This private area protects habitat ranging from 1600 to 2400 m (5250 to 7870 ft) elevation, including dry forest in the lower section, and pine-oak and cloud forest at higher elevations. The preserve is part of the Antigua Guatemala Important Bird Area (IBA GT016), designated by BirdLife International. Finca El Pilar offers several options to access the habitat.
Nature trail from 1600 to 1900 m (5250 to 6230 ft) elevation: A well-made foot path of about 1.5 km length has been constructed recently, making accessible a narrow valley with shade coffee plantation, humid broadleaf forest and dry forest. Total walking effort is about 3 km using the dirt road for the way back. The trail has several steep stairways with handrails. You can start birding from the parking lot, walk by the pools and go straight to the coffee plantation after the small houses, from where the trail is well marked.
From the beginning of the trail there are good views on the canopy of the northern slope of the valley, where flocks of Bushy-crested Jays can be often seen. Many canopy birds can be found, like Rose-throated Becard, Dusky-capped Flycatcher, Emerald Toucanet, and with some good luck Chestnut-sided Shrike-Vireo and Bar-winged Oriole, which often moves quietly in pairs through the canopy. Several woodpeckers can be seen, like Golden-fronted, Golden-olive, and Hairy Woodpecker. During northern winter Baltimore Oriole, Tennessee, Black-throated Green and Townsend's Warblers are common. In the scrubby undergrowth live White-eared and Prevost's Ground-Sparrows, White-naped (Yellow-throated) Brushfinch, Ruddy Foliage-gleaner, Rufous-capped Warbler, and White-tipped Dove.
Hummingbird feeders are located at the lower entrance to the trail. This is a good spot to see Rufous Sabrewing, which is endemic to the Pacific slope mountains of Chiapas, Guatemala, and El Salvador. Also the regional endemic Green-throated Mountain-gem is seen frequently, and also Magnificent, White-eared, Azure-crowned, Berylline, and Blue-tailed Hummingbird, as well as Violet Sabrewing and Green Violet-ear use the feeders.
The forest harbors a typical highland bird community with Slate-throated Redstart, Golden-browed Warbler, Gray-breasted Wood-Wren, and White-faced Quail-Dove. With some good luck it is possible to see Highland Guans. Forest birding can be challenging and there might be very quite days without much movement.
Taking the dirt road for walking back downhill gives a good chance to see Greater Pewee, Gray Silky-flycatcher, and Black-capped Swallows, which nest and roost in caves in the road bank. In winter it is usual to see several Hammond's Flycatchers.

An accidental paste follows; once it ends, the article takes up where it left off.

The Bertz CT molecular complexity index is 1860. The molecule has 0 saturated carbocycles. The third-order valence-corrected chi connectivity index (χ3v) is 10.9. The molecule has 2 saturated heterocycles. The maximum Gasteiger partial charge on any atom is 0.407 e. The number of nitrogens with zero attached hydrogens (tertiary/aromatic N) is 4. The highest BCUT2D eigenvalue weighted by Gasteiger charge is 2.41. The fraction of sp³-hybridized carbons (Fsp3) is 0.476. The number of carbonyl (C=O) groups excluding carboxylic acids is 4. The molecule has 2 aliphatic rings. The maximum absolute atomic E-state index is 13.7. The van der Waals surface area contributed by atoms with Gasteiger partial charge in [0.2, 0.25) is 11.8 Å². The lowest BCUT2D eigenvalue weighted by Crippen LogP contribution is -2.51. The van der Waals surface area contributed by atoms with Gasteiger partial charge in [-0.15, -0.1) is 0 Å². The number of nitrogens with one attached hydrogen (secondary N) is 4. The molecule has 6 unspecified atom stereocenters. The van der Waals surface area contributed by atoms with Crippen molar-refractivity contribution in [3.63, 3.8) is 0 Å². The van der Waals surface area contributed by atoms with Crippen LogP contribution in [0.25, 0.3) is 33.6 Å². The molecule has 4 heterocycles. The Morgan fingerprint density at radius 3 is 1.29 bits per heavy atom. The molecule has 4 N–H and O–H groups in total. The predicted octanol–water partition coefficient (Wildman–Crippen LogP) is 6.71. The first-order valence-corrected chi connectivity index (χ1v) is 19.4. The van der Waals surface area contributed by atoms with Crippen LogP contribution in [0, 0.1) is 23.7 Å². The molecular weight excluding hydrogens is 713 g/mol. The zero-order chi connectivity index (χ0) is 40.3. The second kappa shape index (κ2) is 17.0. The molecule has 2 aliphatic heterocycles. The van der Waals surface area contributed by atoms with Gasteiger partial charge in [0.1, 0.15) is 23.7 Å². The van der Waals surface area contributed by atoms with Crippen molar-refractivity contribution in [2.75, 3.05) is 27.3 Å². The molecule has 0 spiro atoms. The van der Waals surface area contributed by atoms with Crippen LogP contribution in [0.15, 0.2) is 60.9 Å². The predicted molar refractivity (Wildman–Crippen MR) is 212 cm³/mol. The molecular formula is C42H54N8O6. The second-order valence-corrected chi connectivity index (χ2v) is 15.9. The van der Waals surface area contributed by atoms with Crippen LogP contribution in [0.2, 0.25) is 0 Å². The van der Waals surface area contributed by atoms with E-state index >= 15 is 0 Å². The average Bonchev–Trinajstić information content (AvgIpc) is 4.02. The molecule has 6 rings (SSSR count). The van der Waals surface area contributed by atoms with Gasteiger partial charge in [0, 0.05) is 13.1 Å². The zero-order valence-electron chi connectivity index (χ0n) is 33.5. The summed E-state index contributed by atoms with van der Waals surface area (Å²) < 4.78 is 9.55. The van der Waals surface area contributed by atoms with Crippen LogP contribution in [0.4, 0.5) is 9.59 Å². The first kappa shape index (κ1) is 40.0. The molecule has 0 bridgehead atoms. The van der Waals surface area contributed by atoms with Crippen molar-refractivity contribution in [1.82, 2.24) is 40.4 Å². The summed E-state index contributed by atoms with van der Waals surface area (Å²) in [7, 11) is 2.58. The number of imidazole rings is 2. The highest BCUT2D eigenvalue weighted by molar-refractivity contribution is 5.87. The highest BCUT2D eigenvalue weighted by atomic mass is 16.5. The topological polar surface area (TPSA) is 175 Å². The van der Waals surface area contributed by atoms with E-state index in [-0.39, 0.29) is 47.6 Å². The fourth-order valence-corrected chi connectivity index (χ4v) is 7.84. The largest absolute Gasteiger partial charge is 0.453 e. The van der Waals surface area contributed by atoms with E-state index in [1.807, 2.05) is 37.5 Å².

Dirt road from 1600 to 2000 m (5250 to 6560 ft): The dirt road leading through dry and mixed forest has a total length about 4.5 km. At good days the road can be quite birdy with Black-capped Swallows, Blue-throated Motmot, Tufted Flycatcher, Flame-colored Tanager, Hooded Grosbeak, White-eared Ground-Sparrow, and other highland birds. The Singing Quail is often heard and, with some good luck, it may be seen. Around the car parking at 2000 m elevation there is open area which allows impressive views to the volcanoes Agua, Acatenango, and Fuego on clear days. Rufous-collared Thrush, Tropical Mockingbird, Rufous-collared Sparrow, and Eastern Bluebird are often around this spot.
High-elevation trail: The forest between 2000 and 2400 m (6560 to 7870 ft) changes gradually from mixed pine-oak-cypress forest to cloud forest. Three species of woodcreepers can be expected, Spot-crowned and Spotted Woodcreepers are common, and Strong-billed Woodcreeper has been reported several times. Two species of trogons, Collared and Mountain Trogon, occur. Mixed flocks of Townsend's, Wilson's, Black-and-White, and Crescent-chested, Red-faced Warbler, Slate-throated Redstart, Blue-headed and Hutton's Vireo, and others roam through the forest during the northern winter.
The cloud forest harbors a bird community dominated by Common Bush-Tanager, Ruddy-capped Nightingale-Thrush, Paltry Tyrannulet, Golden-browed Warbler, Chestnut-capped and White-naped (Yellow-throated) Brushfinch, and Yellowish Flycatcher. Other typical highland birds we found included Black and Mountain Thrush, Elegant Euphonia, Amethyst-throated Hummingbird, Brown-capped Vireo, Rufous-browed Wren, and Mountain Elaenia.
How to get there: Finca El Pilar is located 2 km southeast of the central park of Antigua Guatemala, and can be reached in a 10-min drive. It opens the 365 days of the year from 7:00 AM to 5:00 PM. No booking is required if you are birding on your own. You may get in touch with Finca El Pilar by phone (502) 7832 4937 or by e-mail:
Accommodation in Antigua Guatemala: Antigua Guatemala offers a variety of hotels. Get in touch for advice on birder-friendly hotels in town. Please fill this reservation form and we will send you information on rates and space availability as soon as possible.
Day tour: One of our guides could take you on a birding tour around Antigua Guatemala, including El Pilar. Booking in advance is required. Request more information.
When is the best time for a visit to Finca El Pilar? Any time of year.
How do you support conservation and development in Finca El Pilar? El Pilar is a private area. It provides water supply to several communities close to Antigua Guatemala. By birding there you support the owner's efforts to protect the forest and watershed. Finca El Pilar is part of the Antigua Guatemala Important Bird Area (IBA GT016).